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Midterm Buzz: Massachussettes

From NBC's Ali Weinberg

Everyone on both sides of the aisle has something to say about Massachusettes  – er, Massachusetts Democratic Senate nominee Martha Coakley's attack ad about her Republican opponent, Scott Brown.

Also at NRO, Jim Geraghty comments on the already much-ridiculed "Massachusettes" spelling error in Coakley's "Lockstep Republican" ad: "The punchlines write themselves: Before you represent a state in the Senate, shouldn't you learn how to spell its name? This isn't the sort of thing that sways votes, but it does suggest a certain haphazard hastiness surrounding the Coakley campaign; they probably never thought they would have to run attack ads against a little-known state legislator in this state," Geraghty writes.

Red State's Swamp_Yankee criticizes Martha Coakley's "Lockstep" ad, calling it "full of dark, harsh tones, lies and subliminal images, including one distorted image of Rush Limbaugh with his hand up a 'heil' manner." He then analyzes Scott Brown's response ad, in which Brown appears in a light-filled kitchen, telling viewers that the Coakley campaign isn't addressing issues important to viewers, but rather "decided that the best way to stop me is to tear me down." Writes Swamp_Yankee: "The difference between the two ads and the two candidates couldn't be more stark. But will it work? Brown could have ignored it. Brown could have hit back just as hard. Or Brown could have taken this middle ground. All three options bear risks and rewards. Brown chose to confront the negative attack ads and the lies, but he stays positive."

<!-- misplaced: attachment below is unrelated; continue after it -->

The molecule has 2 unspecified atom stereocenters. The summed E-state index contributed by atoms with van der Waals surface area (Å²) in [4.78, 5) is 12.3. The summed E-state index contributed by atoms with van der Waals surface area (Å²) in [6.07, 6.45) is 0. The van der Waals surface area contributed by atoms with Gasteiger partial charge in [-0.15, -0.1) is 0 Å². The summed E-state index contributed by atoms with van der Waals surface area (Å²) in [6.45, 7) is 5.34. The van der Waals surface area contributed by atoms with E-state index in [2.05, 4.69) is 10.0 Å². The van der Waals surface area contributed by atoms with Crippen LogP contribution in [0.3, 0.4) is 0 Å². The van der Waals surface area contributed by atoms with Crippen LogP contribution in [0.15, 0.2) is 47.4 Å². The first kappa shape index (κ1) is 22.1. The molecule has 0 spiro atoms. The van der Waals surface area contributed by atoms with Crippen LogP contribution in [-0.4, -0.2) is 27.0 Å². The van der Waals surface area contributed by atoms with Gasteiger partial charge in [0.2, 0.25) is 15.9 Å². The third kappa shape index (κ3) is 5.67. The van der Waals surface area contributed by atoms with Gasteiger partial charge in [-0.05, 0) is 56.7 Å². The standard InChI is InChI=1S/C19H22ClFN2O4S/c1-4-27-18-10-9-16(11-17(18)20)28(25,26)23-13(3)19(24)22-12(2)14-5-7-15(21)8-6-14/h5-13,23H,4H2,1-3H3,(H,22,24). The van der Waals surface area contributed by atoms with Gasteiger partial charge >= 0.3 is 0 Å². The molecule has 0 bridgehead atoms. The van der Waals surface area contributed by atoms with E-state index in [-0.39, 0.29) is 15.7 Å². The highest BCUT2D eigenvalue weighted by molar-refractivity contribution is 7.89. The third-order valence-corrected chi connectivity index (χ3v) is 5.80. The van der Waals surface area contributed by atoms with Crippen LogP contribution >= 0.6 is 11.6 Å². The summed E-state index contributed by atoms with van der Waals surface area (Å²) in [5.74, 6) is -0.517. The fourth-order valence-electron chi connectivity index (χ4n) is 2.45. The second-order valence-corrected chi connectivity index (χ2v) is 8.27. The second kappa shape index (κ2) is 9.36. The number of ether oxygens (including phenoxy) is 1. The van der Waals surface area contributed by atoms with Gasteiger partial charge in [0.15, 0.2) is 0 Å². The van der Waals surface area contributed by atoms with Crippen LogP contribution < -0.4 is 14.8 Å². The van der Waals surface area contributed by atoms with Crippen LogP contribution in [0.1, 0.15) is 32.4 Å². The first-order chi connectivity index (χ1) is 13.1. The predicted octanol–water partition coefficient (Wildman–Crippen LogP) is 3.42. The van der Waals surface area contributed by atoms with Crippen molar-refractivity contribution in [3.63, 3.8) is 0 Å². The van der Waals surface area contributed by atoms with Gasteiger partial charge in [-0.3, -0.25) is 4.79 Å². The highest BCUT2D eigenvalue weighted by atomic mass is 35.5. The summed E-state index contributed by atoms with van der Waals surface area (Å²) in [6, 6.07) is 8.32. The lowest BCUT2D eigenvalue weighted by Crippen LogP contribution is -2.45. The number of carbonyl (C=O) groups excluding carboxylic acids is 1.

Liberal bloggers have a positive take on Coakley's "Lockstep" ad – conveniently forgetting about that typo, however. Daily Kos' Laura Clawson expresses relief that "Martha Coakley is moving to define Scott Brown more aggressively," adding simply, "about time."

Blogging at NRO, Robert Costa remarks on a fundraising email sent by Sen. John Kerry (D-MA) to Democrats in anticipation of next week's special election, where Kerry frames voters' choice as: "Do we elect Martha Coakley - who will fight for jobs, our families and our communities as my Massachusetts colleague and the state's first woman senator, or Republican Scott Brown, whose allies in the right wing dream of holding a "tea party" in Kennedy country?"

Costa responds: "Massachusetts isn't Kennedy country, senator. It's the people's commonwealth — a great one at that — and one that could just elect a Republican to the upper chamber next week. And about that "right-wing dream." I know not what course others may take, but as for me, give me tea (Brown, please)."

Not Ford Tough? BalloonJuice's DougJ is less than enthusiastic about former Tennessee Rep. Harold E. Ford Jr.'s announcement that he is seriously considering challenging New York Sen. Kirsten Gillibrand, not to mention the forum in which he decided to announce it: "Crypto-Republican Harold Ford insists he is a real Democrat. And what better place to prove your Democratic bona fides than the New York Post? I'm ready to start following Harold Ford around with giant papier-mache dolls if he gets into this race."

Kiss-el it Goodbye? And the Washington Independent's Dave Weigel picks up on a rare narrative for conservative-district Democrats in this election cycle: "Rep. Larry Kissell (D-N.C.), a freshman who rode into a western North Carolina district on the 2008 Obama wave, is comfortably ahead of several credible Republican challengers." Kissell is "the rare Southern non-Blue Dog in a swing seat who looks set to win in 2010," Weigel comments, noting that Kissell's saving grace was probably his no-vote on the House heath care reform bill."